Before starting down a hiking trail that has a name as grim as Bumpass Hell, you'll probably want to know more about its moniker.
I found the answer on one of the many plaques that mark the way down to this bubbly, smelly -- but wonderful -- geothermal basin in northeastern California.
Here's how the story goes: In 1865, a pioneer named Kendall Vanhook Bumpass, who had discovered the site the year before, guided a newspaper editor interested in covering it. While showing off his discovery, Bumpass stepped on what looked to be ground but was really only a thin crust covering boiling liquid. The crust broke, his leg plunged through into the scalding muck, and his injuries were so severe his limb had to be amputated.
Afterward, he reportedly said, "The descent to hell is easy."
Actually, the hike is easy -- easy enough for families with young ones; I saw several as I traversed the three-mile round trip. The 1 1/2 miles slope down only 300 feet,although the thin air at this elevation (8,000 feet) can make the hike seem more difficult. The sulfureous vapor emanating from below probably doesn't help your oxygen intake either.
But the walk is enjoyable, made more so by educational signs, including one illustrating what massive Mt. Tehama looked like before its collapse. The ancient mountain was a highlight of the southern Cascades at 11,000 feet high and more than 11 miles around. Bumpass Hell would have sat on its outer slopes.
Lassen Peak, which erupted in 1915 and is still one of America's most active volcanoes, began as a vent on Tehama's northern edge -- but that's a different hike. Because most of the Bumpass Hell trail is along an exposed ridge, it provides great views and photo ops over Lassen Volcanic National Park. I stopped several times to take in these panoramas.
Approaching the 16-acre thermally active basin at the end of the trail's downhill section, I could smell an infernal rotten-egg odor rising from the sulfuric hot springs. This may be called hell, but I was sure that stink could reach high heaven.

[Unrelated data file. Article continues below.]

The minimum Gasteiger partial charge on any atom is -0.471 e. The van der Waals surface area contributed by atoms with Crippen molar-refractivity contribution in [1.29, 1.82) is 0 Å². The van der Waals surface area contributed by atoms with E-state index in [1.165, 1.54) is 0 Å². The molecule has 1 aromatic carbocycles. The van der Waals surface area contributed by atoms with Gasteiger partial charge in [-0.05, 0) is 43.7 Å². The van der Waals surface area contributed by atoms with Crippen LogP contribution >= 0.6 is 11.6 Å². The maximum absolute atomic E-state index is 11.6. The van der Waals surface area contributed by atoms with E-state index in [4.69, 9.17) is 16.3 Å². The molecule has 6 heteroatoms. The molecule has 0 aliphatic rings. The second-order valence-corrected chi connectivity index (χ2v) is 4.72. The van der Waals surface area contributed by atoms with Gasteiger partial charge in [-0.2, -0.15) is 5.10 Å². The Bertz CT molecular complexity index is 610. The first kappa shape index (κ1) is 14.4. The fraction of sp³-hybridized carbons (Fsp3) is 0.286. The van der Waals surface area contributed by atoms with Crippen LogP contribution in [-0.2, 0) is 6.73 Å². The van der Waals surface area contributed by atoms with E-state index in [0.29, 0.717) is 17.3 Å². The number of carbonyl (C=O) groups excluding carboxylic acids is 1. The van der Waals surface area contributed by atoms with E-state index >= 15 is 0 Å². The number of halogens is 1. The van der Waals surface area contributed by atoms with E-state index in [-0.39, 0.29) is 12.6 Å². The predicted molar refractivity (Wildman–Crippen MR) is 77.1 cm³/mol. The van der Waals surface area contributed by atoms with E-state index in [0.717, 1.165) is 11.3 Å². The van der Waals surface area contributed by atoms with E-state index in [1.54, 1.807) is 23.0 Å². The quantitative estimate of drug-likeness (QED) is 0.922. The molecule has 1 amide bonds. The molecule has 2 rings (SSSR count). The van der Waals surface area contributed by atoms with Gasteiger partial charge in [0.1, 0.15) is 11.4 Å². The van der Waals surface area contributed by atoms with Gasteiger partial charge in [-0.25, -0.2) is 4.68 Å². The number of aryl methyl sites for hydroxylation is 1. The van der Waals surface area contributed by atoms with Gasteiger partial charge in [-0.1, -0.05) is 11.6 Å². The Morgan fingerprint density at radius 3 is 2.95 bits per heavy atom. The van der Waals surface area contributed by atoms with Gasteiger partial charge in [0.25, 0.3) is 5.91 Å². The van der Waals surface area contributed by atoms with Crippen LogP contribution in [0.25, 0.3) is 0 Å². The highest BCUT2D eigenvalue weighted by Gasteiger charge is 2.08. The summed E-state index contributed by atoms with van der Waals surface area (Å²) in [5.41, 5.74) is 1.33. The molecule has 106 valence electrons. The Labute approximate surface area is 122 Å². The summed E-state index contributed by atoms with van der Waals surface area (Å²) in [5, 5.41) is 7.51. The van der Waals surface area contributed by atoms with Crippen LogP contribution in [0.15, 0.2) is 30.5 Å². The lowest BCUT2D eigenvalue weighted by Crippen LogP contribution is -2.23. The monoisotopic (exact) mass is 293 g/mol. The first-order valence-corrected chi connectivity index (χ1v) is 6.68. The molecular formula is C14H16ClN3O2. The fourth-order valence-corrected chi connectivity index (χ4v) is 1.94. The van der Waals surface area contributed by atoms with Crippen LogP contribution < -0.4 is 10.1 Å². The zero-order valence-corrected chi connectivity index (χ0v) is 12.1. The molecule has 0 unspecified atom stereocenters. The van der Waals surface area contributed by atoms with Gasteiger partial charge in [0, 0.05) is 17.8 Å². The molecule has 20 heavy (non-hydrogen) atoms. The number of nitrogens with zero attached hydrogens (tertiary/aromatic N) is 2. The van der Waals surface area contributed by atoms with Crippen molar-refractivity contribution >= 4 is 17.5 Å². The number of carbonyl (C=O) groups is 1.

No matter. I wanted to see Lassen's largest hydrothermal area, and I pushed toward the low, long wooden footbridge set in a largely barren landscape.
From this boardwalk-like platform, I could get a close-up look at a sputtering network of mud pots and fumaroles that perforate this friable earth. It's loud: The hissing steam vents can be heard at least a mile away.
And standing amid the burbling and the bursts, I found something amusing about it all. It was hard not to be reminded of odoriferous bodily functions. In fact, another of Lassen's eight hydrothermal spots is called -- no, I'm not making this up -- Fart Gulch.
The scientific reason for all the noise is the unusually large amount of underground magma beneath Lassen Peak, which heats groundwater, pushing it up and out and mixing it with minerals along the way. Some of it comes out as plumes of superheated steam -- the largest fumarole, called Big Boiler, has reached 322 degrees. The rest seeps out as creeks and large puddles of whitish water. The heat also liquefies clay into gurgling gray pools surrounded by fractured earth.
In all, Bumpass Hell is one of the best viewable examples of active volcanism in the country and a vivid reminder that eruptions are a constant possibility in this uncrowded national park.
After wandering the unusual site, I turned around to head back the way I came. Though many trails lead up to a pinnacle, a peak to be summited, the Bumpass Hell trail goal is a geothermal nadir. Just don't let yourself get to as low a point as Bumpass did: Observe posted signs and stay strictly on the trail. Otherwise, what began as a pleasant, unique hike will end as, well, hell.